|Formats:||PG DVD, Blu-ray|
|Starring:||Michael Mark, Boris Karloff, Lionel Belmore, Colin Clive, Dwight Frye, Pauline Moore, Edward Van Sloan, Mae Clarke, Marilyn Harris, Frederick Kerr, Arletta Duncan, John Boles, Francis Ford|
|Studio:||UNIVERSAL MUSIC OPERATIONS|
|Collections:||American Film Institute's top 100|
|Run time:||1 hour 9 minutes|
|Rental release:||Limited availability|
Most helpful review
Classic HorrorBy Philip Concannon from London , 17 Aug 2004
[Highly rated reviewer]James Whale's fantastic 1931 film remains the definitive screen adaptation of Mary Shelley's novel and still stands as one of the best horror films ever made. Whale's combination of a beautifully simplistic tale with the potent topic of man vs. nature continues to terrify and delight audiences more than seven decades after its release.
Colin Clive plays Dr. Henry Frankenstein: a mad scientist who has become obsessed with the possibility of creating human life. Frankenstein and his assistant Fritz(Dwight Frye) lurk around the edges of funerals, waiting for the mourners to leave so they can retrieve the body from the ground. Once he's stitched together the body parts and Fritz has stolen a brain, the Monster(Boris Karloff) is complete. However, The Monster is soon loose and the terrified locals turn on him viciously.
So many of the scenes from these films have been copied and spoofed down the years but the original still holds an extraordinary power. Frankenstein screaming 'It's Alive!', The Monster's first look at sunlight, His memorable encounter with a small girl by the river and the superb climax, are all moments that have passed into cinema history.
While most horror films of the era were cheap knock-offs made by hack directors, Whale was a meticulous craftsman who took great pride in every frame of his pictures. His two stars are also wonderful. Clive is the archetypal mad scientist, his unhinged performance proved the blueprint for similar characters throughout the years. Karloff's performance as The Monster is simply flawless. He gives a wonderfully subtle and moving display, gaining the audience's sympathy which makes the climax even more powerful.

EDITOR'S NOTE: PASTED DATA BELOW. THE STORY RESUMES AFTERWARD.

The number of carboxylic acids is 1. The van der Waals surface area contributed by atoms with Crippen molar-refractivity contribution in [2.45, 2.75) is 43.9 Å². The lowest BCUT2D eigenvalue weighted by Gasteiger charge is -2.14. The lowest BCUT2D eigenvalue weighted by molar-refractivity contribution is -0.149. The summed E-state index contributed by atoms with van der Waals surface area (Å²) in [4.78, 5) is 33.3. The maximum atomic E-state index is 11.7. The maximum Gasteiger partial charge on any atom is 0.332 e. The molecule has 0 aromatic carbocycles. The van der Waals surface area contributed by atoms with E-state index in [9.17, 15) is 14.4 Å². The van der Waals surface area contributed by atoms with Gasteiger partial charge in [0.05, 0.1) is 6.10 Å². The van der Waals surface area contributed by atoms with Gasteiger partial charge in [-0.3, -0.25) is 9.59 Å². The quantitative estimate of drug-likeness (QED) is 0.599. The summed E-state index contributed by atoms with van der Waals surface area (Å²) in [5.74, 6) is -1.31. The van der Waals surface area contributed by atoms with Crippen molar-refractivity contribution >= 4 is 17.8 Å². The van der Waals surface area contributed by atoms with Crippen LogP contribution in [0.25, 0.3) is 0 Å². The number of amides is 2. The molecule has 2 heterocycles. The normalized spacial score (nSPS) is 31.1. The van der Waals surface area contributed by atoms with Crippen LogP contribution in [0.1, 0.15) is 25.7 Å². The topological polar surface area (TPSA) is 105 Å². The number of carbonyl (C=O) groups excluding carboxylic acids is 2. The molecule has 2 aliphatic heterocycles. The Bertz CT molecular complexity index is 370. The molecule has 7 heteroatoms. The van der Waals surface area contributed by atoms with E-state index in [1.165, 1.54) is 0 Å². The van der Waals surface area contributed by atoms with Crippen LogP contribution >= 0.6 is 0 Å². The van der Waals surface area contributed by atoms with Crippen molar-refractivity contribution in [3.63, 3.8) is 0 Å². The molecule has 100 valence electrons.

God only knows what impact this magnificent film would have had on a 1931 audience. Still as effective today, it's the monster movie against which all others must be judged.
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It's Alive!!By Bassman71 (696 reviews) from Didsbury, England , 19 Dec 2011Mad Doctor and assistant steal dead body parts, want to recreate human life, Doctors fiancée gets worried, gets another Doctor involved, its alive!!
Mary Shelleys classic novel given the early 1930s film version treatment and, despite some dodgy acting and dialogue, Boris Karloff still is the one and only Frankensteins monster.
As with Tod Brownings Dracula from the same year the sets are fantastic especially Frankensteins lab with its huge apparatus and electrical currents.
Most of the acting does tend to be hammy although Edward van Sloan is great as usual and some excellent light relief from Frederick Kerr.
Some of the scenes are a bit silly but it still has the iconic ending the has been ripped off many times and Karloffs fantastic make-up.
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fear over substanceBy lukasz84 (75 reviews) , 16 Dec 2011the work of james whale has been credited with fathering the horror genre, and received much applause for its stylish expressionism. its delight in fear and ambience, however, sadly subdues the philosophical potential the story could have invested in. liberties taken with mary shelly's orignal concept, flat, if potentially cynical ending, impoverish the complexities of the story. style over substance prevails, with the exception of the monster's encounter and murder of a village girl where direction is more subtle allowing the interesting conflict and paradox to surface.
An icon with enduring appeal!By Turino (40 reviews) from Bracknell , 09 Jun 2011James Whales original film version of Mary Shelleys Frankenstein story is an undisputed classic of the horror genre. While lacking in the scares and gore of more contemporary entries into the genre, the ideas and themes played out here are smarter than many a modern day science fiction/horror mash-up. The film is unlikely to make a young audience of today scream with terror but it still manages to muster sympathy for the hopeless story of the victimized monster. Watching the film now conjures memories of many films it has influenced. Sympathetic, misunderstood monsters, crazed arrogant scientists and a screaming damsel in distress all feel overly familiar now but this film would have served up a powerful and original telling of an original tale back in the 1930s. More modern films that spring to mind while watching Frankenstein included 28 Days Later with its chained monster being provoked by an unsympathetic captor, Edward Scissorhands with its misunderstood protagonist chased out of town by angry villagers/suburbanites and The Terminator with its unstoppable man-made monster on the rampage (to name just a few!) The influence of this film on contemporary cinema is immeasurable. The less said about recent rip-off Splice, the better.